These imports, even with their added freight costs, have had the effect of keeping prices at our local dairies down. The pricing of milk is complex. Dairy farmers belong to cooperatives that ship the product to processing plants. The processing plant then sells the processed milk to retail vendors.

Even through local dairy farmers are getting less for their product, the cost of a gallon of milk locally has remained relatively the same. Says Bell, "The retailers try to hold the line and try to sell milk for just under $3 a gallon. Kraft (Foods) and Dean Foods Co. (milk processors) have increased their profits from 2001 to 2002 by 100 percent."

Gray says a Federal milk loss assistance program makes up some of the difference but not enough. During the 1990s, the North Carolina Milk Commission, a program developed to protect the North Carolina dairy farmer, was dissolved. Price assistance helps, but NC dairy farmers need a fair pricing structure in order to survive. Vaughn says, "(Wholesale) milk has severely depressed prices because the stores and processors are not paying. The unfortunate part is the dairyman has got to have a place to move milk. You can hold out for a few days, but with perishable products, you can't do that for long."

Not only are the prices depressed, but also North Carolina farmers have been hit hard by the weather. Years of drought made it difficult to grow the corn necessary to feed the cows. This year the rain has not allowed the farmers to plant.

"We have had four summers of extreme drought," says Bell. "Now a lot of continuous rain. We can't make hay. We can't plant corn. Usually by now I've planted the bottom land, but that has been underwater. This year I will probably be planting in the first of June what I normally plant first of April. Alfalfa and hay crops should have made the first cut in May, then the second in June. We are going to be extremely late with the second cut and that's going to make it difficult to feed the cows."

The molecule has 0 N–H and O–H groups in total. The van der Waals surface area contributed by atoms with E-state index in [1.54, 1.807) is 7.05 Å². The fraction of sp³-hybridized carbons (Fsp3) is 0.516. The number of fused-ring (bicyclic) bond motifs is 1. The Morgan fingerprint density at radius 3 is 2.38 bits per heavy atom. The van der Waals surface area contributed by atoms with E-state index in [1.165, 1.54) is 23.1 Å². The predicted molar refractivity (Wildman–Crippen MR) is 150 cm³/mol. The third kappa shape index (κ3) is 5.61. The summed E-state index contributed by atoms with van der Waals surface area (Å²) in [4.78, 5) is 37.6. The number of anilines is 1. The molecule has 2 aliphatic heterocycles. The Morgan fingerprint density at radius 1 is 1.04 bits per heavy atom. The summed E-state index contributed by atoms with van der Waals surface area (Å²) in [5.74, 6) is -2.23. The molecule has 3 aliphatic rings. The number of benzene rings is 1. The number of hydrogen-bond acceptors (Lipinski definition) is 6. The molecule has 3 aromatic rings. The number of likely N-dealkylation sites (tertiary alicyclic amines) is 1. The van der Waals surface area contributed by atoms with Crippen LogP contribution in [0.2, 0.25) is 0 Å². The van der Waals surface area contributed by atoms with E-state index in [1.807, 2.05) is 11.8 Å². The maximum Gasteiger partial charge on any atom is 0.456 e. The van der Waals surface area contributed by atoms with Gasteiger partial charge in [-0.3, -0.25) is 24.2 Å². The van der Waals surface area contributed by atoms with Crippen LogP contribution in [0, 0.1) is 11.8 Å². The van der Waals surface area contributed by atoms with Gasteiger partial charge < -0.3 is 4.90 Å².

The Vermont Milk Commission has two bills in front of their legislature to confront low milk prices. Both involve tax relief for dairy farmers. Also in Vermont, more dairy farmers are making the transition to organic farms since organic dairy producers have not had the same severe price drops as conventional farmers.

Freshness is one factor in maintaining a local milk supply. If North Carolina continues to lose dairy farms and continues to ship milk in from farms as far away as New Mexico, the fresh taste of milk will be affected. Another factor is green space. Bell, who has served on the Iredell County Farmland Preservation Committee, says, "People are wanting some green space, but the problem is the dairy farmers are not able to stay in business. The cheapest way for the public to have local green space is to pay a fair market price for milk."

How can consumers help? Gray says, "Drink more milk -- lots of milk."

Eaters' Digest On May 17 at the 2003 NASCAR Winston Cup Series at Lowe's Motor Speedway, Terry Labonte and the #5 Kellogg's "Got milk?" racing team have entered into a friendly side wager that will benefit Cornelius Elementary School. For every pit stop that the #5 team completes in less than 17 seconds during the race, the Southeast Dairy Association will donate a cash prize of $100 to the Cornelius school. The funds will help with education initiatives.